In the wake of the COVID-19 pandemic, a prevailing postmodern philosophy of deconstructionism has magnified our metaphysical fears and propelled our American society into a panic of epic proportion. It is distressing enough when many in our nation are trying to deny or “deconstruct” the established facts of God’s creation, like those involving gender, sexuality, or the sanctity of life. But now this novel virus, the current plague of the day, has brought the delusional masses face-to-face with the reality of their collective mortality, and they don’t like it one bit. It has interfered with their desperate attempts at self-actualization and the frantic building of lavish castles in the air where death has no lodging.
They were led to believe by our cultural institutions that digital consumerism, universal health care and Silicon Valley would protect them from having to grapple with their inevitable demise in this shiny, transhumanistic world-in-the-making. To the public’s shock, however, the presumptuous coronavirus had other plans and brazenly jammed a monkey wrench into their carefully-constructed illusions of immortality. Its sudden appearance on the world stage easily stoked the underlying fear of death which has beset mankind since the days of Adam and Eve, and it quickly produced from those primal embers the flames of existential angst.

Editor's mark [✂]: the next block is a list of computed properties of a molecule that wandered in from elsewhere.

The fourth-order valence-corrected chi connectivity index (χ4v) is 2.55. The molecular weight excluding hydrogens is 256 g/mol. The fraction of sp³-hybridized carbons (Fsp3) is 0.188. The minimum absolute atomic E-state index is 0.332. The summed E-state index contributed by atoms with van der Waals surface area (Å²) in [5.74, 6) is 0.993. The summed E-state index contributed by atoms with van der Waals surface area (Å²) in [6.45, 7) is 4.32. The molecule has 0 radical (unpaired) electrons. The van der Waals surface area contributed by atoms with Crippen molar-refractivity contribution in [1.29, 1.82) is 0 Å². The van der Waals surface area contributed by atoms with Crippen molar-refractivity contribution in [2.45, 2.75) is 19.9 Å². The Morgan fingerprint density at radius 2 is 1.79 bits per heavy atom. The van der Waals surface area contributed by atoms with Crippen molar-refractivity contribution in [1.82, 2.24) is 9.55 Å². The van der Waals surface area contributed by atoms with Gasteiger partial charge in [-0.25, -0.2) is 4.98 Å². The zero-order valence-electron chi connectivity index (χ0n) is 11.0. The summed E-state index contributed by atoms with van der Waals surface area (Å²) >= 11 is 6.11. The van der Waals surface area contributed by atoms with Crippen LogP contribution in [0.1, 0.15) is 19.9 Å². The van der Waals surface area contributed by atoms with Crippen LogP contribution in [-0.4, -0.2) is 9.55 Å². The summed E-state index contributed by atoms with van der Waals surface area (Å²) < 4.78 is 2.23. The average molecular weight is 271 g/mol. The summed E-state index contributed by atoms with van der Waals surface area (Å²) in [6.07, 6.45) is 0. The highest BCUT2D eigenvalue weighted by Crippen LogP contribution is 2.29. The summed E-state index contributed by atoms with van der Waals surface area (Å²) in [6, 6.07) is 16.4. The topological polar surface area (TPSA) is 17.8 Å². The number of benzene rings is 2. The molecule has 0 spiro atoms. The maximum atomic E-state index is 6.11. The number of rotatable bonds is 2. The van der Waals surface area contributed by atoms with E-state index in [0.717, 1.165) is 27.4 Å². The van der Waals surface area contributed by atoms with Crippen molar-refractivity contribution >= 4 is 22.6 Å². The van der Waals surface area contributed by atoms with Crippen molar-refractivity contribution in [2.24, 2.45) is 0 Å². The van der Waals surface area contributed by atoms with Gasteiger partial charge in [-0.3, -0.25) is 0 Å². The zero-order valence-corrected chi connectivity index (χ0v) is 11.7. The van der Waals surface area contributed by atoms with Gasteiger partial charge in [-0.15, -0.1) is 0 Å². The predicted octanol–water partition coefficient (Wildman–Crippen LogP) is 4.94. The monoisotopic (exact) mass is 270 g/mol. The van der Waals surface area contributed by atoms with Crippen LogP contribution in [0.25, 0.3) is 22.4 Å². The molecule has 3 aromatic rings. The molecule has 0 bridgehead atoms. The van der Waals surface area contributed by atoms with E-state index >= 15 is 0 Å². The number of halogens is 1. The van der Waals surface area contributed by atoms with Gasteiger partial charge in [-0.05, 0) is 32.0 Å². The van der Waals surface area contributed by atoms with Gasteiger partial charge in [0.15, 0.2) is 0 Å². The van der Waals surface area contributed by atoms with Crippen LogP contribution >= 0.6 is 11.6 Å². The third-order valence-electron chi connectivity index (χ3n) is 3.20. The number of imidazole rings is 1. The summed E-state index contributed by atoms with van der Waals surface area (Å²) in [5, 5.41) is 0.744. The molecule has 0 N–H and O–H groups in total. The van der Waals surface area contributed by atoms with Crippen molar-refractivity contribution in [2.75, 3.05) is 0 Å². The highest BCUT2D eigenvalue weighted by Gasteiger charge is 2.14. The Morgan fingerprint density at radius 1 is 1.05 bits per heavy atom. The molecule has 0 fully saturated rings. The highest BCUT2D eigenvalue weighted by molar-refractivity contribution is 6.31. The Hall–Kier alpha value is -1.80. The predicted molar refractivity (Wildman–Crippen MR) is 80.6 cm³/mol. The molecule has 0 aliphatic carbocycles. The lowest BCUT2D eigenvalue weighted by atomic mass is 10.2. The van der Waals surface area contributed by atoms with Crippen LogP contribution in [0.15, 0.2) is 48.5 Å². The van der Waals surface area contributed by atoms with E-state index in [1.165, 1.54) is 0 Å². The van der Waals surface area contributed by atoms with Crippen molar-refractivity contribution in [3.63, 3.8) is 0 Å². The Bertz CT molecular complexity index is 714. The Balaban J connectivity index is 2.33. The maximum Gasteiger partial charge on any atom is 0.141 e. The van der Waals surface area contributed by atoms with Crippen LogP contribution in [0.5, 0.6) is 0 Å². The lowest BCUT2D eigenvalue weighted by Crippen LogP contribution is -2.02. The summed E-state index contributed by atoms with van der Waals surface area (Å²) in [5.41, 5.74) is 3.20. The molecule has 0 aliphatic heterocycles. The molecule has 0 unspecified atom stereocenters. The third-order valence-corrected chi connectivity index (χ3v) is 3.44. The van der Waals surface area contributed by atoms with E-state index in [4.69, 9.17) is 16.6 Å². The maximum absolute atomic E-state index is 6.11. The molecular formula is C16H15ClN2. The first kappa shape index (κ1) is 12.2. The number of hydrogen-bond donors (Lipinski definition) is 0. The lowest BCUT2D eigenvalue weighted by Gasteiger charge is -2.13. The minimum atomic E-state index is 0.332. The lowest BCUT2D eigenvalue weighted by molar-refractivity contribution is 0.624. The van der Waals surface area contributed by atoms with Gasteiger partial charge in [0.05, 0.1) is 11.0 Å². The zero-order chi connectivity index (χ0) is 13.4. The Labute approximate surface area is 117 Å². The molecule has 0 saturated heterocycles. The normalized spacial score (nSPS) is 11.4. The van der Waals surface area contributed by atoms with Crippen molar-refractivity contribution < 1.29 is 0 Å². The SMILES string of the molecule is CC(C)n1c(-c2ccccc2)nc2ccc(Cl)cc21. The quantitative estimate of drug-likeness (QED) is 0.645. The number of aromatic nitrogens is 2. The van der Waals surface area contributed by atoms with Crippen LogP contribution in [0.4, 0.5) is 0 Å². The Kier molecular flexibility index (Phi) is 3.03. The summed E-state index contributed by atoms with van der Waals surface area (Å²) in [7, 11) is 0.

This response, of course, was to be expected, at least by those students of history, human nature, and the teachings of the Bible. As Soren Kierkegaard rightly observed, both the account of the Garden of Eden and the emergence of modern psychology have confirmed this one undeniable fact: “Death is man’s particular and greatest anxiety.” (more…)